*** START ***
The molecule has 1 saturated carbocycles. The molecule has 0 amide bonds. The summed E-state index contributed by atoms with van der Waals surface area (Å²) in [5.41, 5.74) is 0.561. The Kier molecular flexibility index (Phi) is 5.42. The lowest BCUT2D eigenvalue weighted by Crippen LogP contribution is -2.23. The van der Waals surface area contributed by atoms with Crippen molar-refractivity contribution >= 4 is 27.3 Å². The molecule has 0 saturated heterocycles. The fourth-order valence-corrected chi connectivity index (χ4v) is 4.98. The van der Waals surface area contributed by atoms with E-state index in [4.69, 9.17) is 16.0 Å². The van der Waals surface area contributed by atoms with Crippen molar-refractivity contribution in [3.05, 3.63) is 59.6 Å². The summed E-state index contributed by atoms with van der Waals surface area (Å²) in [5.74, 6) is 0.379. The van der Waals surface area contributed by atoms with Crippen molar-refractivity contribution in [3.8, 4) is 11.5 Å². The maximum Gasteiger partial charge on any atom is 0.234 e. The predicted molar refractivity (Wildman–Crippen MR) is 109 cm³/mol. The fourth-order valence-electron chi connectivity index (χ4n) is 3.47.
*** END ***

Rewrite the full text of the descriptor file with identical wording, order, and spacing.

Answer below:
The molecule has 1 saturated carbocycles. The molecule has 0 amide bonds. The summed E-state index contributed by atoms with van der Waals surface area (Å²) in [5.41, 5.74) is 0.561. The Kier molecular flexibility index (Phi) is 5.42. The lowest BCUT2D eigenvalue weighted by Crippen LogP contribution is -2.23. The van der Waals surface area contributed by atoms with Crippen molar-refractivity contribution >= 4 is 27.3 Å². The molecule has 0 saturated heterocycles. The fourth-order valence-corrected chi connectivity index (χ4v) is 4.98. The van der Waals surface area contributed by atoms with E-state index in [4.69, 9.17) is 16.0 Å². The van der Waals surface area contributed by atoms with Crippen molar-refractivity contribution in [3.05, 3.63) is 59.6 Å². The summed E-state index contributed by atoms with van der Waals surface area (Å²) in [5.74, 6) is 0.379. The van der Waals surface area contributed by atoms with Crippen molar-refractivity contribution in [3.8, 4) is 11.5 Å². The maximum Gasteiger partial charge on any atom is 0.234 e. The predicted molar refractivity (Wildman–Crippen MR) is 109 cm³/mol. The fourth-order valence-electron chi connectivity index (χ4n) is 3.47.